Just got my head together
            now my body's falling apart

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            • #7
              Sounds like a win win Ev, But iv got to admit im with the other guys about finding something that would perfectly suit your needs and be ultra efficient --- im also wondering what effects it might have if you actually moved your NIB magnets in closer to the stator -- like the original motor magnets, it should make even more of a diff. as the fields will be amplified no?

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              • #8
                Just out of curiosity, how far do you get from a single charge?

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                • #9
                  Hmm, thoughts here....
                  If you end to end that motor with a small universal motor and strap both commutators.......
                  remove the brushes.... from both

                  Or have I mis-understood the concept?
                  I know the driver circuitry is not trivial.
                  Just got my head together
                  now my body's falling apart

                  Comment


                  • #10
                    Originally posted by Swarf&Sparks
                    Err, I meant, given the mods you're already up to, couldn't you homebrew a brushless?
                    That reminds me Lin: the model airplane guys use brushless motors a lot because they have, by far, the highest power density, and you can wind the motor so that it has immense torque at low RPM.

                    There was an article in Nuts & Volts about these guys who make home-brew brushless motors, from 20W up to 2 KW:



                    http://www.aerodesign.de/peter/2001/...ilder_eng.html

                    They have a Yahoo group -- neat bunch of guys:

                    http://groups.yahoo.com/group/lrk-to...yguid=92583912
                    Last edited by lazlo; 07-04-2008, 10:31 AM.
                    "Twenty years from now you will be more disappointed by the things that you didn't do than by the ones you did."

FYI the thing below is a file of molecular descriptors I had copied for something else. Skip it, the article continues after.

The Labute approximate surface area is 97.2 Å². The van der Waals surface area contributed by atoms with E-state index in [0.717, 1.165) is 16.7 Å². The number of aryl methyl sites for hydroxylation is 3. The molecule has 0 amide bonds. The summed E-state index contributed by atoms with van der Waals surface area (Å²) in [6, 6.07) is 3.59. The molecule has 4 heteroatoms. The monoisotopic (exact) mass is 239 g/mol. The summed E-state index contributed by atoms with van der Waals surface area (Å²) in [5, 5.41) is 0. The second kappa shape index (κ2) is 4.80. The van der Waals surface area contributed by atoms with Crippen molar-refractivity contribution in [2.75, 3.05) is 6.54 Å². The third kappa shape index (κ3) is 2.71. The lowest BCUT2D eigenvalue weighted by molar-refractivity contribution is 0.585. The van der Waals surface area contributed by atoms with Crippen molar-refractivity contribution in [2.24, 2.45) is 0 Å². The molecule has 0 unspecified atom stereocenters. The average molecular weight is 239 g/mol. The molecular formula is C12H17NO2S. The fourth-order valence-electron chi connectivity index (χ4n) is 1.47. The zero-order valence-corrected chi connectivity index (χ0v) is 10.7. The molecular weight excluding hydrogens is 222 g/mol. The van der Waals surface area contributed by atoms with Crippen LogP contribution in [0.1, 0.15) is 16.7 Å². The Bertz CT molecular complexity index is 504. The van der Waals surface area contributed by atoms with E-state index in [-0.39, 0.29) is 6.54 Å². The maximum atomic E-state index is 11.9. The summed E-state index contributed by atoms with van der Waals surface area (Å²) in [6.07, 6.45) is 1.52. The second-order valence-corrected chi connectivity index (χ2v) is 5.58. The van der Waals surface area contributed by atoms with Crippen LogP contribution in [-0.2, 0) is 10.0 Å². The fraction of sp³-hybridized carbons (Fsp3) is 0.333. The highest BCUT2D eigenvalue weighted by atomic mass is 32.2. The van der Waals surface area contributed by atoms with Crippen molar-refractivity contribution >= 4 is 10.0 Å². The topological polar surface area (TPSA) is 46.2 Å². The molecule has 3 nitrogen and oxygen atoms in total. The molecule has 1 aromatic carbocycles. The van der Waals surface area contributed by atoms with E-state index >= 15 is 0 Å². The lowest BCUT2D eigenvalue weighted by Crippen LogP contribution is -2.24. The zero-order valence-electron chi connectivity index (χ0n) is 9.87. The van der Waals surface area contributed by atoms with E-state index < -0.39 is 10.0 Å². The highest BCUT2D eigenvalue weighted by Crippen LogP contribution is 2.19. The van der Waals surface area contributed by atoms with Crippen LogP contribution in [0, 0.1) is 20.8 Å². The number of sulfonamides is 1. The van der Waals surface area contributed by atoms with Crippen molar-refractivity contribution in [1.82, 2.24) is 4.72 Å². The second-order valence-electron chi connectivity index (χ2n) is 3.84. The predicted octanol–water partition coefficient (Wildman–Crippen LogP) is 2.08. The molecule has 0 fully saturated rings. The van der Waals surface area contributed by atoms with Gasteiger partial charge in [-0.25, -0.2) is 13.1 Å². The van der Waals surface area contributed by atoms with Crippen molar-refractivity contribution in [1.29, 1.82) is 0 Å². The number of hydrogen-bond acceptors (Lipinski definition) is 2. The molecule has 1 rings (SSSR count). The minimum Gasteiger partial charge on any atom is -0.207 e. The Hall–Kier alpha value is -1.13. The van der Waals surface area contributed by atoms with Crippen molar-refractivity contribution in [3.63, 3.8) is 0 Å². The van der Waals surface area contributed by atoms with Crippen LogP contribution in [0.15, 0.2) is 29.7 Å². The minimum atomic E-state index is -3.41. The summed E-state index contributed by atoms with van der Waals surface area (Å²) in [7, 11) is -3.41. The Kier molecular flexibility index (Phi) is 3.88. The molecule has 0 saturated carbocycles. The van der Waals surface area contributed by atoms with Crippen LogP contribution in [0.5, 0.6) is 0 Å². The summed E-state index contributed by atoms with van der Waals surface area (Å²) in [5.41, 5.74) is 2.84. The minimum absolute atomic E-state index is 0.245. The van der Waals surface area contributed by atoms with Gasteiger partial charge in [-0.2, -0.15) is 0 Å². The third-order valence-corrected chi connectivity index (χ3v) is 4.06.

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                    • #11
                      I have no idea what the endurance is yet. I'm still sorting out the mechanical bugs (pretty much sorted now) and testing hill climbing ability. I decided to modify the drive system by making it a semi automatic 2 speed transmission. I am really pleased with that and it shift gears by the press of a button. I'll be posting a complete update when I have completed some more road trials.

                      Err, I meant, given the mods you're already up to, couldn't you homebrew a brushless?
                      Yep.
                      Free software for calculating bolt circles and similar: Click Here

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                      • #12
                        Yup, that's the sorta deal I meant Rob.
                        Knew I'd seen it somewhere.
                        Just got my head together
                        now my body's falling apart

                        Comment


                        • #13
                          You using your "2 hub" idea Evan, or some sorta solenoid derailleur?
                          Just got my head together
                          now my body's falling apart

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                          • #14
                            That looks interesting, thanks Robert.

                            Lin, I'll give complete details in the next update. It really needs pictures to explain how it works.
                            Free software for calculating bolt circles and similar: Click Here

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                            • #15
                              My little RC plane (peter-out) never would have gotten off the ground without its brushless, Now that you guys are talking about them can I ask if I have the right concept on how they work, it has three wires and its DC, does it use one of the wires as a feedback sensor? it has to have a motor controller so does this motor controller control the signal timing instead of how the brushes automatically do? and does it do it with this feedback wire? Thanks.